The Business Council has a war chest of $26 million to help the Turnbull Government win the next election and get an $80 billion pay-off for its 130 members. GetUp national director Paul Oosting says his organisation's 1 million members will be working hard to stop them.
THE Turnbull Government's planned $80 billion tax giveaway to big business is stalled in the Senate. That means the Coalition must now defend the unpopular policy all the way to the next federal election.
In a climate where wages are flat, inequality is nearing record highs, the Banking Royal Commision is all over the news, and 732 large corporations pay $0 tax, gifting tens of billions of dollars in public money to the top end of town will be a hard sell.
And so it should be. In Australia today, the top 1% now in control of as much wealth as the bottom 70% of Australians combined.
It's not surprising that the Government's response to this – more handouts to the wealthy – isn't winning hearts and minds.
But the Turnbull Government can rest easy, because the Business Council of Australia (the lobby group for Australia's largest 130 corporations) is riding in to save the day.
As reported on ABC’s 7.30, the Business Council has asked each of its members to chip in an average of $200,000 each — building a staggering $26 million election slush fund to try and win voter support for the Turnbull Government's rabid pro-corporate agenda.
Their plan is to run a massive, mining tax style campaign, extolling the virtues of large corporations — and trying to shore up enough votes to return the Coalition to government, preferably with a Senate that's more amenable to handing off large sums of public money to the Business Council's corporate members.
They've already kicked the effort off with a TV ad campaign, town hall meetings, and new website (under the name of a front group) — and they've even bought themselves their very own discussion show on Sky News.
It’s worth remembering 42% of the Business Council's members are wholly owned subsidiaries of offshore corporations — meaning there's no question the interests they're representing aren't the interests of the Australian voting public.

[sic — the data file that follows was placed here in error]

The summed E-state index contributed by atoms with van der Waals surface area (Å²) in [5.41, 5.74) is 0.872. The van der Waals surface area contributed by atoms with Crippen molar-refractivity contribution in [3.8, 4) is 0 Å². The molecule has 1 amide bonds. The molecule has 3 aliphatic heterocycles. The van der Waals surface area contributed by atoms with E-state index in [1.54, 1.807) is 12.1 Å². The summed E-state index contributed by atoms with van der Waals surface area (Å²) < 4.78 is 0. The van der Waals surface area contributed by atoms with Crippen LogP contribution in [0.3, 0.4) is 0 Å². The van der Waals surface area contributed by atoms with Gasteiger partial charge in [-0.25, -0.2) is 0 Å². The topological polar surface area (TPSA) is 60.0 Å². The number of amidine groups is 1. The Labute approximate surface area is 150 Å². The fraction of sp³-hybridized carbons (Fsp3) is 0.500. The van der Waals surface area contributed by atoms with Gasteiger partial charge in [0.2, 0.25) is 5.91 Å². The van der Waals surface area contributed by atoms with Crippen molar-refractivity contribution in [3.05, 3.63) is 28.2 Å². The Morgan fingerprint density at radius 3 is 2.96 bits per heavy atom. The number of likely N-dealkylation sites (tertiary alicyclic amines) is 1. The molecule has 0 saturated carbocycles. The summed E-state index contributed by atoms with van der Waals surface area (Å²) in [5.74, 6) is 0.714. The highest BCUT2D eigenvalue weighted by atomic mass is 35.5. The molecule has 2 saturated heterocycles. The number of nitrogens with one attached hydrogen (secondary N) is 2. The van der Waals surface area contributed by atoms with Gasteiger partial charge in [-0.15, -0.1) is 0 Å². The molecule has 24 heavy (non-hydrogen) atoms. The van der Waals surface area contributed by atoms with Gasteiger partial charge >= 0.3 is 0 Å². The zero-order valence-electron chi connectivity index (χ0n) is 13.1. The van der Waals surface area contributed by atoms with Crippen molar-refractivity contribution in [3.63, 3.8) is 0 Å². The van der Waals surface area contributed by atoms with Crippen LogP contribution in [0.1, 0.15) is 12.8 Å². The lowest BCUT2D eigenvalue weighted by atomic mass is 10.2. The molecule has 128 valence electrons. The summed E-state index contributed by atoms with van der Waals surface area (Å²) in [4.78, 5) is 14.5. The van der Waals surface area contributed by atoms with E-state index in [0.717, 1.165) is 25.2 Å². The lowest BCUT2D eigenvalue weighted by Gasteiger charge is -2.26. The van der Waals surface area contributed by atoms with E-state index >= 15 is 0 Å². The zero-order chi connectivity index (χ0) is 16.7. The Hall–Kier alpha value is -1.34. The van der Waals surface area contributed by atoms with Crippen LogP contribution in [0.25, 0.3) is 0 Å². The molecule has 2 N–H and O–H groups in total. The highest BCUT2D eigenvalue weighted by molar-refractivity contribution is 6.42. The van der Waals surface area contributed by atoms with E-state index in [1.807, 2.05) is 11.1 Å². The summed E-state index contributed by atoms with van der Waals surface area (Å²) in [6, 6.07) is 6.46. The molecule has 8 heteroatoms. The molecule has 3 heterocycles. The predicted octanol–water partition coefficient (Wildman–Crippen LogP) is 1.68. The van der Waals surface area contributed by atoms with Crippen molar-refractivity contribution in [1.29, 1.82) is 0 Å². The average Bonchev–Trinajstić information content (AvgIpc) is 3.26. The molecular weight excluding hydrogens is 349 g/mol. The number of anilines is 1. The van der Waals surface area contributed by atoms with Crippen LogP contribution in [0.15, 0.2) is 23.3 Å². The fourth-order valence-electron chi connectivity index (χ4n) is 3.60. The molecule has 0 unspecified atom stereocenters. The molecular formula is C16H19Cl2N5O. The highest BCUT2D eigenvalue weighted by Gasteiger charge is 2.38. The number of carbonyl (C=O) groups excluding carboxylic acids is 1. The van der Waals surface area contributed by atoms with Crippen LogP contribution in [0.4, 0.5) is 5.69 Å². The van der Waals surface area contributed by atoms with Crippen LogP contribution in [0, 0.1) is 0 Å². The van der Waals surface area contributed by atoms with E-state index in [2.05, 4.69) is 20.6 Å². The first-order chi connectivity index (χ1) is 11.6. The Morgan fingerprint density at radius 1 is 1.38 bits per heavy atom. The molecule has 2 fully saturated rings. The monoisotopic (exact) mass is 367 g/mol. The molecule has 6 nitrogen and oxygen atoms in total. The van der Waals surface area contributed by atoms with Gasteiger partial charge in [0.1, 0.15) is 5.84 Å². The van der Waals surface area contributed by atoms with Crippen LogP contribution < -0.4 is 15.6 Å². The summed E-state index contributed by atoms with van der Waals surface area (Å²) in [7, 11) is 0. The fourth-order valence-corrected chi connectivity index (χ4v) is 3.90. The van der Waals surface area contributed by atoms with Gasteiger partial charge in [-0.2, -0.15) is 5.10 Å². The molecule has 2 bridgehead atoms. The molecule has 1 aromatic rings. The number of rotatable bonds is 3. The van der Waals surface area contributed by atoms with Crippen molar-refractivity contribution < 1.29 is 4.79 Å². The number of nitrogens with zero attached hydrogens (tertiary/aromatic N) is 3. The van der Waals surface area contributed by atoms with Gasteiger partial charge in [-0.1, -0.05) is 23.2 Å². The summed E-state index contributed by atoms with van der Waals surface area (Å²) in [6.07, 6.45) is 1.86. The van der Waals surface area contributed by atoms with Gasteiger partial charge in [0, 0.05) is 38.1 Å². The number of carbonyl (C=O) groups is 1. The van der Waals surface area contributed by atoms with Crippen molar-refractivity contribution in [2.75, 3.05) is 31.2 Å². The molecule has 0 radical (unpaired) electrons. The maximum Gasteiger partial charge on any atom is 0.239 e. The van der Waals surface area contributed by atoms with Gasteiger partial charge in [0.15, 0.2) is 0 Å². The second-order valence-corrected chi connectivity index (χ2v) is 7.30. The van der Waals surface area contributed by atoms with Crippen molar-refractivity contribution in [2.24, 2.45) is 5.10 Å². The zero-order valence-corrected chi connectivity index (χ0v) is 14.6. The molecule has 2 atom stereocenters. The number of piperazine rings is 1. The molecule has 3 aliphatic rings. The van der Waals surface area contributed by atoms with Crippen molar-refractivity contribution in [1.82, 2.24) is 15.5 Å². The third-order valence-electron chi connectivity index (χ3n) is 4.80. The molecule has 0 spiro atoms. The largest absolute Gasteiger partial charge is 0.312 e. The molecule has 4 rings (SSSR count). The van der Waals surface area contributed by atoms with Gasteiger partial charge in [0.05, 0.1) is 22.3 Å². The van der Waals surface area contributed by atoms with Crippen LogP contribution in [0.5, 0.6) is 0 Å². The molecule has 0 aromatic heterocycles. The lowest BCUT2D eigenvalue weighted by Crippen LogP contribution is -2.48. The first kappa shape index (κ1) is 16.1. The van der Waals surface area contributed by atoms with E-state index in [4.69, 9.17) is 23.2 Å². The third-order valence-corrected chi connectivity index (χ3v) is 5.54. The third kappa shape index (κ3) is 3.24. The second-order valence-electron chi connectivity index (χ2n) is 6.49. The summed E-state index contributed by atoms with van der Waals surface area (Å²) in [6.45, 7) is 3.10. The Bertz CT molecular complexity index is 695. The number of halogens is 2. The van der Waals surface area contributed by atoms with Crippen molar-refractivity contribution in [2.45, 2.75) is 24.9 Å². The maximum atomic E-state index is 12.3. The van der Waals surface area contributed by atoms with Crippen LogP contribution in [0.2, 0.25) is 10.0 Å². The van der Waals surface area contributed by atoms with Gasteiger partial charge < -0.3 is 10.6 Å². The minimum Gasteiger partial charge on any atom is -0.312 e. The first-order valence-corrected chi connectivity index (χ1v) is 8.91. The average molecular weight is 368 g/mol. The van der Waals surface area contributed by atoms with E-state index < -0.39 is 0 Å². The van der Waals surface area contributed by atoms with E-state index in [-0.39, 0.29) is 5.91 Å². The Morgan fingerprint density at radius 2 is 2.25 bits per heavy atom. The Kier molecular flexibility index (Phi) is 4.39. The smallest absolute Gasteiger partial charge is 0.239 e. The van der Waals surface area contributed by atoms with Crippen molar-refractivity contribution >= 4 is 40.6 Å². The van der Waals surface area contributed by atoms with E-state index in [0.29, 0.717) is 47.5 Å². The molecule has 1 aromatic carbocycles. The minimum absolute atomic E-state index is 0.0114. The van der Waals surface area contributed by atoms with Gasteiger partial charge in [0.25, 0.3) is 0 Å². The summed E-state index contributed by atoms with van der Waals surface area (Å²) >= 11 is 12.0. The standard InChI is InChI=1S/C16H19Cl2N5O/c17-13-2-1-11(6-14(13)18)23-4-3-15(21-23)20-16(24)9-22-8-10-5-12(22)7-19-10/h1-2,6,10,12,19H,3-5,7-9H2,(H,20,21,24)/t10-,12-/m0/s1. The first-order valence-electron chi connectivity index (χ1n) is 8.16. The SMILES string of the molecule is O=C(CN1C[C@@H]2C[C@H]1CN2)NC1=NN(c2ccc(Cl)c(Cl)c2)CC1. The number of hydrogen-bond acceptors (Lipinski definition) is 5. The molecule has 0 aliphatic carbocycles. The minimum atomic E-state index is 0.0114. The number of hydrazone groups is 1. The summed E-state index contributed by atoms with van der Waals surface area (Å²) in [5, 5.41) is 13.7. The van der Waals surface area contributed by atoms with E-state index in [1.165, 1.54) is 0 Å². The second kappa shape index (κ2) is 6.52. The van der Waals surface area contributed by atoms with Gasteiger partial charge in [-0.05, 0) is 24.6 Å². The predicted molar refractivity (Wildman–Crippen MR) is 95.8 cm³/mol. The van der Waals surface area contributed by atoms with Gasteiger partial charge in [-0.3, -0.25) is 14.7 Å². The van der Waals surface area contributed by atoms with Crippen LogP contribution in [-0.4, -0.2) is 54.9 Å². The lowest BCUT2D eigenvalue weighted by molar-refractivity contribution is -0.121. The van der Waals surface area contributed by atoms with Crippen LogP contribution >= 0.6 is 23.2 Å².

The fact this is all taking place with the Turnbull Government's stamp of approval, at the same time they are trying to shut down charities and community groups they disagree via the overreach of the foreign donations bill would be laughable, if it wasn't so dangerous.
It’s also astounding given about half the Business Council's corporate members already contribute little or no tax in Australia, yet still demand multibillion dollar handouts while our local schools and hospitals (not to mention the ABC) suffer repeated cuts.
Why does the BCA think they need to spend so much money to influence the election?
When asked by the ABC, Business Council chief executive Jennifer Westacott made it clear: "GetUp."
She said they needed their $26 million war chest to "level the playing field" against GetUp and other grassroots organisations that have been disrupting traditional power structures to help build a fairer and more equal Australia.
GetUp doesn't have $26 million in the bank. But we do have the truth on our side — and a million members ready to take action around Australia. And we'll pit that against the Business Council any day of the week.
Four analysis of @ScottMorrisonMP tax breaks show wealthy suburbs benefit most, city slickers over country folk, wealthy over less wealthy. Must be what #JenniferWestacott from #BCA means by levelling up the playing field.@GuardianAus https://t.co/81bd08R1fI— Alex Nicolson (@myhomeplanet) May 11, 2018
Paul Oosting is the GetUp national director. GetUp has recently launched Future To Fight For, an unapologetically bold blueprint of an economy that puts people first. For more information visit futuretofightfor.org.au. You can follow Paul Oosting on Twitter @PaulOosting.
This work is licensed under a Creative Commons Attribution-NonCommercial-NoDerivs 3.0 Australia License
Level the playing field. Subscribe to IA.